Behind Enemy Lines with Lions Featured Columnist Jeff Risdon

Andrew DannehyCorrespondent ISeptember 27, 2013

DETROIT, MI - DECEMBER 30:  Jay Cutler #6 of the Chicago Bears escapes the rush of Willie Young #79 of the Detroit Lions at Ford Field on December 30, 2012 in Detroit, Michigan. Chicago won the game 26-24. (Photo by Gregory Shamus/Getty Images)
Gregory Shamus/Getty Images

Three games into the season, the Chicago Bears are undefeated but have a big test this week as they travel to Detroit with first place in the NFC North on the line.

The Lions enter the game with a 2-1 overall record, 1-0 in the NFC North after defeating Minnesota in Week 1. Their two wins are already half of what they got in 2012 as their offense is looking explosive and their defense is much improved.

Detroit is fourth in total offense and sixth in scoring at just over 27 points per game. Quarterback Matthew Stafford has a passer rating near 100 and receiver Calvin Johnson is as dangerous as ever. Led by defensive tackle Ndamukong Suh, their defense is 18th in yards given up and 16th in scoring. 

For more insight on this big NFC North game, I reached out to Detroit Lions Featured Columnist Jeff Risdon. In addition to writing for B/R, Jeff has been the Senior NFL Writer and Draft Analyst at since 2004. He's also the editor at, and has contributed to The Sporting News, NFL's Future and several other sites along the way.

Here are some of Risdon's thoughts heading into the game:


What is something you’re concerned about with the Lions facing the Bears?

"The biggest concern is protecting the football. The Bears are so effective at extricating the football, and they have multiple players who are good at it.

"Detroit hasn’t turned the ball over much, but Brandon Pettigrew, Reggie Bush and even Calvin Johnson have shown poor ball security at times. I think the Bears defense gets into opponent’s heads with their great ability to produce [turnovers], too. And that can throw off execution."


My take

Yes, the Chicago defense is once again showing a knack for taking the ball away, however the Lions haven't given it up much this season. The Bears have come to count on taking it away a few times each game, and they'll be trying again this Sunday. The Lions better make sure they put two hands on the ball.


What is one area you think the Lions can exploit in the matchup?

Sep 22, 2013; Landover, MD, USA; Washington Redskins quarterback Robert Griffin III (10) runs with the ball as Detroit Lions defensive end Willie Young (79) chases in the fourth quarter at FedEx Field. The Lions won 27-20. Mandatory Credit: Geoff Burke-US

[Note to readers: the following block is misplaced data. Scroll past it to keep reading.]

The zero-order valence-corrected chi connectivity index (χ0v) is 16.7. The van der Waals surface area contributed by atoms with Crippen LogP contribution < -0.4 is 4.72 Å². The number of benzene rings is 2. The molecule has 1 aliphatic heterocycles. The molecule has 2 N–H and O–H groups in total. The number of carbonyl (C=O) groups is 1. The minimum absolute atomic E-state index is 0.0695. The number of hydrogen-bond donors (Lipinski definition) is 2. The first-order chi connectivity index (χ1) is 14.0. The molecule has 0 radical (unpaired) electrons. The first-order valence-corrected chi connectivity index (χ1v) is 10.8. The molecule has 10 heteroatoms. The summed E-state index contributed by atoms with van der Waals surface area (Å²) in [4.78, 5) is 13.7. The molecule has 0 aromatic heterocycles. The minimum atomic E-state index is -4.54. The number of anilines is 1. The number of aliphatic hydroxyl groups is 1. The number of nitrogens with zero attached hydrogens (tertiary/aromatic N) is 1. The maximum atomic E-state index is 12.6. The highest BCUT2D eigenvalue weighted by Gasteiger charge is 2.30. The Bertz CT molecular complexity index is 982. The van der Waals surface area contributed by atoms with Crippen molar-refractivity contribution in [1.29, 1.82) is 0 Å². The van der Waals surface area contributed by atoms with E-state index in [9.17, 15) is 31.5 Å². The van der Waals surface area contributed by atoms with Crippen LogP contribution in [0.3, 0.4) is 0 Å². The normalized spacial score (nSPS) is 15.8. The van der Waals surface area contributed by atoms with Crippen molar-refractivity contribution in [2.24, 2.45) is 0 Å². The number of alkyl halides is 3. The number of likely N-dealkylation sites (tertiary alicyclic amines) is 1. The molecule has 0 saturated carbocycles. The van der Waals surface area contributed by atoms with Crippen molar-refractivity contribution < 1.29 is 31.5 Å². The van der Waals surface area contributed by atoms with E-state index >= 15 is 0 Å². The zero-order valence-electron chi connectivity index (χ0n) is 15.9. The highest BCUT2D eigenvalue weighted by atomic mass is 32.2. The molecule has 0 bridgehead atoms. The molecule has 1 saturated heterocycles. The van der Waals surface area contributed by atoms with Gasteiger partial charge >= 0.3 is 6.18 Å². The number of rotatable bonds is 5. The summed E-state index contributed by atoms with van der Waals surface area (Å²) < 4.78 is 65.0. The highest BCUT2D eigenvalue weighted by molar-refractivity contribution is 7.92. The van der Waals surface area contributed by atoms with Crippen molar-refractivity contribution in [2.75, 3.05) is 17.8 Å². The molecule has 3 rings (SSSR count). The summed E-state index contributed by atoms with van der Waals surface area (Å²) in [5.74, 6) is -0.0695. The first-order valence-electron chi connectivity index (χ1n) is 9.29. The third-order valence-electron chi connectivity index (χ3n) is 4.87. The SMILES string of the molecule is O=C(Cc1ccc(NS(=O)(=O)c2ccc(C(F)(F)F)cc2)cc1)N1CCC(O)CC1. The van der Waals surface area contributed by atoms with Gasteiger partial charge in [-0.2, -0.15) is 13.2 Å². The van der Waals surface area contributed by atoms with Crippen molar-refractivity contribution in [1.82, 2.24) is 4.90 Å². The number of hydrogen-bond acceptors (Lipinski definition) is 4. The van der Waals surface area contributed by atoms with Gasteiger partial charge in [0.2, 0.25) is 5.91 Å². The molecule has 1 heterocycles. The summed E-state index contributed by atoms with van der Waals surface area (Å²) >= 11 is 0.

Geoff Burke-USA TODAY Sports

"One matchup I think the Lions can exploit is the defensive ends against the Bears offensive tackles. Chicago has upgraded, but so has Detroit.

"Willie Young and Ziggy Ansah are both playing very well. They can both win with power inside or speed around the edge. Jermon Bushrod had some problems with Michael Johnson in the Cincinnati game, and Ansah is both stronger and faster than Johnson. It’s not like the interior offensive linemen can help, or else that isolates Suh and Nick Fairley on the guards, and that’s an even worse proposition for Chicago."


My take

With all due respect to Ansah, he's not anywhere near as good of a player as Johnson. At least, not yet.

Bushrod also did a respectable job against Jared Allen, outside of one play. Mills held up against both Cincinnati and Minnesota, whose right defensive ends Carlos Dunlap and Brian Robison are no slouches.

The Bears faced a better defensive line in Week 1 and a comparable one in Week 2. The big difference is that this will be on the road and on turf. They'll likely use tight ends and running backs to chip, but they should be able to keep the Detroit defensive ends in check.


Who do you think wins and why?

CHICAGO, IL - SEPTEMBER 15: Matt Forte #22 of the Chicago Bears runs against the Minnesota Vikings at Soldier Field on September 15, 2013 in Chicago, Illinois. (Photo by Jonathan Daniel/Getty Images)
Jonathan Daniel/Getty Images

"I think the Lions will win 24-20, with two caveats: The turnover battle has to be even or better for Detroit, and Chicago doesn’t get a non-offensive score. Either of those happen, and the Bears go home winners."


My take

The Lions are a much improved team this year, and their fans have every right to be confident. But let's not forget that the Bears have an offense, too.

Even if you took their three defensive scores away, they'd be averaging almost 25 points per game. That's after playing two of the 10 best defenses in the league.

My concern is: Can the Bears can keep the Lions off the board? Still, I'm taking the Bears 31-28.